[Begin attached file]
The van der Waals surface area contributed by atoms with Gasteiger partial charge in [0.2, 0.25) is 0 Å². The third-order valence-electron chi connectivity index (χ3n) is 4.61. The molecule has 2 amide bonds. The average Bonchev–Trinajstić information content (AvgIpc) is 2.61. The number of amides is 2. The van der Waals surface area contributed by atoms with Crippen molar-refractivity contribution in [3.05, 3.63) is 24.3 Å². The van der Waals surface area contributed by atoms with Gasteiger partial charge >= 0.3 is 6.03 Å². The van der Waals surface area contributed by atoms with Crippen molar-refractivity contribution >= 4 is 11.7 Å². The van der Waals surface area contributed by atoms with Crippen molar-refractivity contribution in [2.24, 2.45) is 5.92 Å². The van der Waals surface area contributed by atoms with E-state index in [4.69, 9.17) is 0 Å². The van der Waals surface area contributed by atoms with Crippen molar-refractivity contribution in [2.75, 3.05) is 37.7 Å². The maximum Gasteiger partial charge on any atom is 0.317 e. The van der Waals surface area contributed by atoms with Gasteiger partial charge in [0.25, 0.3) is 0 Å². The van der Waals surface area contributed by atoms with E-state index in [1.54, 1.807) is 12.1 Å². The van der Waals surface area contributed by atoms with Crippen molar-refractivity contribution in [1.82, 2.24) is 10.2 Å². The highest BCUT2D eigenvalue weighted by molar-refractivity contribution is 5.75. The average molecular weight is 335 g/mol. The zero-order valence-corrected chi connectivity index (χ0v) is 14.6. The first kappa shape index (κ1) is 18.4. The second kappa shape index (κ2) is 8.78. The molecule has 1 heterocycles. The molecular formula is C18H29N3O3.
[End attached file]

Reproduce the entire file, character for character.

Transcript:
The van der Waals surface area contributed by atoms with Gasteiger partial charge in [0.2, 0.25) is 0 Å². The third-order valence-electron chi connectivity index (χ3n) is 4.61. The molecule has 2 amide bonds. The average Bonchev–Trinajstić information content (AvgIpc) is 2.61. The number of amides is 2. The van der Waals surface area contributed by atoms with Crippen molar-refractivity contribution in [3.05, 3.63) is 24.3 Å². The van der Waals surface area contributed by atoms with Gasteiger partial charge >= 0.3 is 6.03 Å². The van der Waals surface area contributed by atoms with Crippen molar-refractivity contribution >= 4 is 11.7 Å². The van der Waals surface area contributed by atoms with Crippen molar-refractivity contribution in [2.24, 2.45) is 5.92 Å². The van der Waals surface area contributed by atoms with E-state index in [4.69, 9.17) is 0 Å². The van der Waals surface area contributed by atoms with Crippen molar-refractivity contribution in [2.75, 3.05) is 37.7 Å². The maximum Gasteiger partial charge on any atom is 0.317 e. The van der Waals surface area contributed by atoms with Gasteiger partial charge in [0.25, 0.3) is 0 Å². The van der Waals surface area contributed by atoms with E-state index in [1.54, 1.807) is 12.1 Å². The van der Waals surface area contributed by atoms with Crippen molar-refractivity contribution in [1.82, 2.24) is 10.2 Å². The highest BCUT2D eigenvalue weighted by molar-refractivity contribution is 5.75. The average molecular weight is 335 g/mol. The zero-order valence-corrected chi connectivity index (χ0v) is 14.6. The first kappa shape index (κ1) is 18.4. The second kappa shape index (κ2) is 8.78. The molecule has 1 heterocycles. The molecular formula is C18H29N3O3.